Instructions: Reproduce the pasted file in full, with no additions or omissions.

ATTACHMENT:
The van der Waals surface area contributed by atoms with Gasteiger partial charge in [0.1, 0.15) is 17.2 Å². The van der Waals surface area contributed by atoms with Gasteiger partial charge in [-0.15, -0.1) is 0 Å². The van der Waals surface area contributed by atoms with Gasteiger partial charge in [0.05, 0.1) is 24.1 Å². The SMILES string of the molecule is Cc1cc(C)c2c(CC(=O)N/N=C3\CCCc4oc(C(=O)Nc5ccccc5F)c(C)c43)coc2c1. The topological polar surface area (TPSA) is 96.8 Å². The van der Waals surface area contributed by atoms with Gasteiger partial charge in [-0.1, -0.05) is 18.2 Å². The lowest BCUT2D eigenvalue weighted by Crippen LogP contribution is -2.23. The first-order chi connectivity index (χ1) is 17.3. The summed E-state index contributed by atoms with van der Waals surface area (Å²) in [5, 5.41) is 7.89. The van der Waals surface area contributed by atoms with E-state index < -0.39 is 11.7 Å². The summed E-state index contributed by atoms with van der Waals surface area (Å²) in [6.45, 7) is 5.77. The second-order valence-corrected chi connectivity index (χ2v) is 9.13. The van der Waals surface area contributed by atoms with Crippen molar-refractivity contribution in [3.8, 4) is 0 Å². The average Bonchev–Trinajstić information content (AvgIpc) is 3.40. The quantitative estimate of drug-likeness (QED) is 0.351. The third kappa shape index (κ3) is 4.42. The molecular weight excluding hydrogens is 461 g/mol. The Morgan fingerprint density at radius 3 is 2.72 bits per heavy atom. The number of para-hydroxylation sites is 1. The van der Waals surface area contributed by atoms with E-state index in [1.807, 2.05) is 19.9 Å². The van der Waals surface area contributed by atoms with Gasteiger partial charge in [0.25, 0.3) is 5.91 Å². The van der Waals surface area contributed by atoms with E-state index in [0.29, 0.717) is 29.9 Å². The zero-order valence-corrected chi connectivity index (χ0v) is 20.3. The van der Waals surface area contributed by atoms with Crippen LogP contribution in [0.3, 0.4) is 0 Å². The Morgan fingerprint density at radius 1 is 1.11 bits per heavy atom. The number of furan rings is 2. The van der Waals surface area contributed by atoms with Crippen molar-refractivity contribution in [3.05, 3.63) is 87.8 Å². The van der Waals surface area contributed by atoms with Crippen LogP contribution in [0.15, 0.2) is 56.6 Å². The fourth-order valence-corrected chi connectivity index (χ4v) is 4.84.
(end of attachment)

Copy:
The van der Waals surface area contributed by atoms with Gasteiger partial charge in [0.1, 0.15) is 17.2 Å². The van der Waals surface area contributed by atoms with Gasteiger partial charge in [-0.15, -0.1) is 0 Å². The van der Waals surface area contributed by atoms with Gasteiger partial charge in [0.05, 0.1) is 24.1 Å². The SMILES string of the molecule is Cc1cc(C)c2c(CC(=O)N/N=C3\CCCc4oc(C(=O)Nc5ccccc5F)c(C)c43)coc2c1. The topological polar surface area (TPSA) is 96.8 Å². The van der Waals surface area contributed by atoms with Gasteiger partial charge in [-0.1, -0.05) is 18.2 Å². The lowest BCUT2D eigenvalue weighted by Crippen LogP contribution is -2.23. The first-order chi connectivity index (χ1) is 17.3. The summed E-state index contributed by atoms with van der Waals surface area (Å²) in [5, 5.41) is 7.89. The van der Waals surface area contributed by atoms with E-state index < -0.39 is 11.7 Å². The summed E-state index contributed by atoms with van der Waals surface area (Å²) in [6.45, 7) is 5.77. The second-order valence-corrected chi connectivity index (χ2v) is 9.13. The van der Waals surface area contributed by atoms with Crippen molar-refractivity contribution in [3.8, 4) is 0 Å². The average Bonchev–Trinajstić information content (AvgIpc) is 3.40. The quantitative estimate of drug-likeness (QED) is 0.351. The third kappa shape index (κ3) is 4.42. The molecular weight excluding hydrogens is 461 g/mol. The Morgan fingerprint density at radius 3 is 2.72 bits per heavy atom. The number of para-hydroxylation sites is 1. The van der Waals surface area contributed by atoms with E-state index in [1.807, 2.05) is 19.9 Å². The van der Waals surface area contributed by atoms with Gasteiger partial charge in [0.25, 0.3) is 5.91 Å². The van der Waals surface area contributed by atoms with E-state index in [0.29, 0.717) is 29.9 Å². The zero-order valence-corrected chi connectivity index (χ0v) is 20.3. The van der Waals surface area contributed by atoms with Crippen LogP contribution in [0.3, 0.4) is 0 Å². The Morgan fingerprint density at radius 1 is 1.11 bits per heavy atom. The number of furan rings is 2. The van der Waals surface area contributed by atoms with Crippen molar-refractivity contribution in [3.05, 3.63) is 87.8 Å². The van der Waals surface area contributed by atoms with Crippen LogP contribution in [0.15, 0.2) is 56.6 Å². The fourth-order valence-corrected chi connectivity index (χ4v) is 4.84.